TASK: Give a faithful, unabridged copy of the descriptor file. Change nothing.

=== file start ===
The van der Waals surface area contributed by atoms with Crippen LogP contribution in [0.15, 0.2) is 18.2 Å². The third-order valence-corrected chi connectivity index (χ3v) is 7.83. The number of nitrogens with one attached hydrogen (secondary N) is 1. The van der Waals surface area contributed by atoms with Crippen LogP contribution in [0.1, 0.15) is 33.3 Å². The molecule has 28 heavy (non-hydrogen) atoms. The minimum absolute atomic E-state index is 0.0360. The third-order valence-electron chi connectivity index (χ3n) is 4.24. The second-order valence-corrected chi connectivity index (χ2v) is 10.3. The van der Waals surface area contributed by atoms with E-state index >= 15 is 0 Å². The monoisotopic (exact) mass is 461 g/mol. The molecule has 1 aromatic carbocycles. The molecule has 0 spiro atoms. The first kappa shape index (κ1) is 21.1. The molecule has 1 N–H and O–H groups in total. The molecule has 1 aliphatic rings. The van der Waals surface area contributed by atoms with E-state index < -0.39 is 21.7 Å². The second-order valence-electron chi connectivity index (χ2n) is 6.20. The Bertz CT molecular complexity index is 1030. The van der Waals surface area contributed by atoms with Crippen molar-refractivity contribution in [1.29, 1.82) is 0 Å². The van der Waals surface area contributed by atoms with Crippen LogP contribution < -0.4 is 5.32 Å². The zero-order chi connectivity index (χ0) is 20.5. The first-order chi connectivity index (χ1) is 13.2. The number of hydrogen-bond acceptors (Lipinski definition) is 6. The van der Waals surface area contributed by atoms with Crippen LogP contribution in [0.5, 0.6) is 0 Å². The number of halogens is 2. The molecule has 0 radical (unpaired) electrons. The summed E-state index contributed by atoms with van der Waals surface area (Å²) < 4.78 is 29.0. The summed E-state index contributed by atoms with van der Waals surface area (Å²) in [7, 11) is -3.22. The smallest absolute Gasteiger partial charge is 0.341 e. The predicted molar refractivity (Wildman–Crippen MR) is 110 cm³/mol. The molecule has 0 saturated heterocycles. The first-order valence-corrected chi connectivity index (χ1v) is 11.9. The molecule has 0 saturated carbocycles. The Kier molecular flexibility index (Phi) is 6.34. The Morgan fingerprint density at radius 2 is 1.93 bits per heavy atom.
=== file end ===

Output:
The van der Waals surface area contributed by atoms with Crippen LogP contribution in [0.15, 0.2) is 18.2 Å². The third-order valence-corrected chi connectivity index (χ3v) is 7.83. The number of nitrogens with one attached hydrogen (secondary N) is 1. The van der Waals surface area contributed by atoms with Crippen LogP contribution in [0.1, 0.15) is 33.3 Å². The molecule has 28 heavy (non-hydrogen) atoms. The minimum absolute atomic E-state index is 0.0360. The third-order valence-electron chi connectivity index (χ3n) is 4.24. The second-order valence-corrected chi connectivity index (χ2v) is 10.3. The van der Waals surface area contributed by atoms with E-state index >= 15 is 0 Å². The monoisotopic (exact) mass is 461 g/mol. The molecule has 1 aromatic carbocycles. The molecule has 0 spiro atoms. The first kappa shape index (κ1) is 21.1. The molecule has 1 N–H and O–H groups in total. The molecule has 1 aliphatic rings. The van der Waals surface area contributed by atoms with E-state index < -0.39 is 21.7 Å². The second-order valence-electron chi connectivity index (χ2n) is 6.20. The Bertz CT molecular complexity index is 1030. The van der Waals surface area contributed by atoms with Crippen molar-refractivity contribution in [1.29, 1.82) is 0 Å². The van der Waals surface area contributed by atoms with Crippen LogP contribution < -0.4 is 5.32 Å². The zero-order chi connectivity index (χ0) is 20.5. The first-order chi connectivity index (χ1) is 13.2. The number of hydrogen-bond acceptors (Lipinski definition) is 6. The van der Waals surface area contributed by atoms with Crippen LogP contribution in [0.5, 0.6) is 0 Å². The number of halogens is 2. The molecule has 0 radical (unpaired) electrons. The summed E-state index contributed by atoms with van der Waals surface area (Å²) < 4.78 is 29.0. The summed E-state index contributed by atoms with van der Waals surface area (Å²) in [7, 11) is -3.22. The smallest absolute Gasteiger partial charge is 0.341 e. The predicted molar refractivity (Wildman–Crippen MR) is 110 cm³/mol. The molecule has 0 saturated heterocycles. The first-order valence-corrected chi connectivity index (χ1v) is 11.9. The molecule has 0 saturated carbocycles. The Kier molecular flexibility index (Phi) is 6.34. The Morgan fingerprint density at radius 2 is 1.93 bits per heavy atom.